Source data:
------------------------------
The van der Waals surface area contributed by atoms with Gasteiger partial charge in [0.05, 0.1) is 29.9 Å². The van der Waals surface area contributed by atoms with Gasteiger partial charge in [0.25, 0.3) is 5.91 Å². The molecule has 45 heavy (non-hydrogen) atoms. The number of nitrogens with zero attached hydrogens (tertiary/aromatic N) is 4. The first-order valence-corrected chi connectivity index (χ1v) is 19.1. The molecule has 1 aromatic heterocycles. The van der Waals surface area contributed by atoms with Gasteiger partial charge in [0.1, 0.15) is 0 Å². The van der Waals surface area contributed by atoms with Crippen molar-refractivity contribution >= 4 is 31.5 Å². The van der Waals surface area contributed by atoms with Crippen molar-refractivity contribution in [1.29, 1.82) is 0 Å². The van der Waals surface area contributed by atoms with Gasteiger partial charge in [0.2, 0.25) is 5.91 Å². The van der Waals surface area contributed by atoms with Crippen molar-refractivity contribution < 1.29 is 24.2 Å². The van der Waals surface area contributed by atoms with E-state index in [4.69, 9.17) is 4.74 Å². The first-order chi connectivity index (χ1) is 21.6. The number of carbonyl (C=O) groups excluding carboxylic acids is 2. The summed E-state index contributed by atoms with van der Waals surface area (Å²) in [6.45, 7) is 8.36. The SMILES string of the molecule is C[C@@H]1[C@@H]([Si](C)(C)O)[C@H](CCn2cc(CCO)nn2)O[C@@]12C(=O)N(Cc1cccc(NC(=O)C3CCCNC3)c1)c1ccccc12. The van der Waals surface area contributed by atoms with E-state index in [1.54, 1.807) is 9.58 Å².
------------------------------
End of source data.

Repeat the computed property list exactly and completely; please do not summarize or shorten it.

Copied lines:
The van der Waals surface area contributed by atoms with Gasteiger partial charge in [0.05, 0.1) is 29.9 Å². The van der Waals surface area contributed by atoms with Gasteiger partial charge in [0.25, 0.3) is 5.91 Å². The molecule has 45 heavy (non-hydrogen) atoms. The number of nitrogens with zero attached hydrogens (tertiary/aromatic N) is 4. The first-order valence-corrected chi connectivity index (χ1v) is 19.1. The molecule has 1 aromatic heterocycles. The van der Waals surface area contributed by atoms with Gasteiger partial charge in [0.1, 0.15) is 0 Å². The van der Waals surface area contributed by atoms with Crippen molar-refractivity contribution >= 4 is 31.5 Å². The van der Waals surface area contributed by atoms with Crippen molar-refractivity contribution in [1.29, 1.82) is 0 Å². The van der Waals surface area contributed by atoms with Gasteiger partial charge in [0.2, 0.25) is 5.91 Å². The van der Waals surface area contributed by atoms with Crippen molar-refractivity contribution < 1.29 is 24.2 Å². The van der Waals surface area contributed by atoms with E-state index in [4.69, 9.17) is 4.74 Å². The first-order chi connectivity index (χ1) is 21.6. The number of carbonyl (C=O) groups excluding carboxylic acids is 2. The summed E-state index contributed by atoms with van der Waals surface area (Å²) in [6.45, 7) is 8.36. The SMILES string of the molecule is C[C@@H]1[C@@H]([Si](C)(C)O)[C@H](CCn2cc(CCO)nn2)O[C@@]12C(=O)N(Cc1cccc(NC(=O)C3CCCNC3)c1)c1ccccc12. The van der Waals surface area contributed by atoms with E-state index in [1.54, 1.807) is 9.58 Å².